To most people, the holiday St. Patrick’s Day is all about green, gold, and leprechauns. They think it’s a day to celebrate the Irish, eat potato-filled feasts, and hope to see a rainbow. The truth to this holiday is that it was created to celebrate and honor Saint Patrick.
Surprisingly, Saint Patrick was born in the UK but, is an Irish saint. To be more specific, Patrick was born under the name of Maewyn Succat in 385 C.E. and in Britannia, United Kingdom. The length between the United Kingdom and Ireland is about 459.8 km (285.7 miles) and Maewyn didn’t exactly move to a new house so he could become an Irish saint.
When he was 16 years old, Succat was kidnapped by Irish raiders who were attacking his village. For almost six years Patrick worked as a slave for his master, a chief from Ireland. While he was the chief’s slave, Maewyn converted from Pagan to a Christian. His religion change is thought to also be the reason why Maewyn changed his name to Patrick (to be more specific Patricius). Eventually, Patrick escaped and decided to help build schools and churches all over Ireland.
Even though Maewyn was severely ill-treated by his master, he still forgave him and wanted to tell him that in person. When he reached his old master’s house he found it being burned down. Maewyn found out later that his master had thrown all of his prized possessions into his house, set the house aflame, then, tossed himself into it.
There are many other tales about St. Patrick. Such as, unbelievable ones like how he may have brought people back from the dead, or herded all of the snakes out of and away from Ireland. Strangely though, Patrick didn’t officially become a saint until almost 640 years after he died.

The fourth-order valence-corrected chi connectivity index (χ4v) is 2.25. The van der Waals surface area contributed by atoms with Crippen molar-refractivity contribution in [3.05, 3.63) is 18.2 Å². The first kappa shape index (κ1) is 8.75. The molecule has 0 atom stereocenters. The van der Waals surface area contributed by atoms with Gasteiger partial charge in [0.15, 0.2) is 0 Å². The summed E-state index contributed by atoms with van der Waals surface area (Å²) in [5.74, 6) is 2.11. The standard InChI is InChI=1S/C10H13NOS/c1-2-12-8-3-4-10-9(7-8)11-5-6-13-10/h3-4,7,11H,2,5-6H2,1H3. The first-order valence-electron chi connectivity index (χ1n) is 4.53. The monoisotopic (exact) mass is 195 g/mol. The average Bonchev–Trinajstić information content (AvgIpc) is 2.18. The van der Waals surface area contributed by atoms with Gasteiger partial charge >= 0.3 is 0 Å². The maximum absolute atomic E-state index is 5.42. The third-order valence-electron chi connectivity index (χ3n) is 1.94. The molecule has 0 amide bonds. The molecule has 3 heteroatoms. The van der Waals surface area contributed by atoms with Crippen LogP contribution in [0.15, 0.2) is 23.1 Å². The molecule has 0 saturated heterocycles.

St. Patrick’s Day started out as an Irish holiday on March 17 (When St. Patrick died) represented by the color blue. Slowly, the holiday began to be celebrated by Catholics and the Irish and its theme color became green. Today, this holiday is celebrated by all religions and people on March 17 with the colors green and gold.
The beloved tradition of pinching anyone not wearing green, was created by Americans when they started celebrating St. Patrick’s Day in the 1700’s. Now, most people think of Saint Patrick as a small, red-haired man, dressed in green, that gave out gold. Instead of the man who, after escaping slavery, helped build schools and churches. Next St. Patrick’s Day try to think of it as a day to honor someone and not just a day, to pinch someone, during spring break.
By: Peyton Erb
Photo Credits: http://www.al.com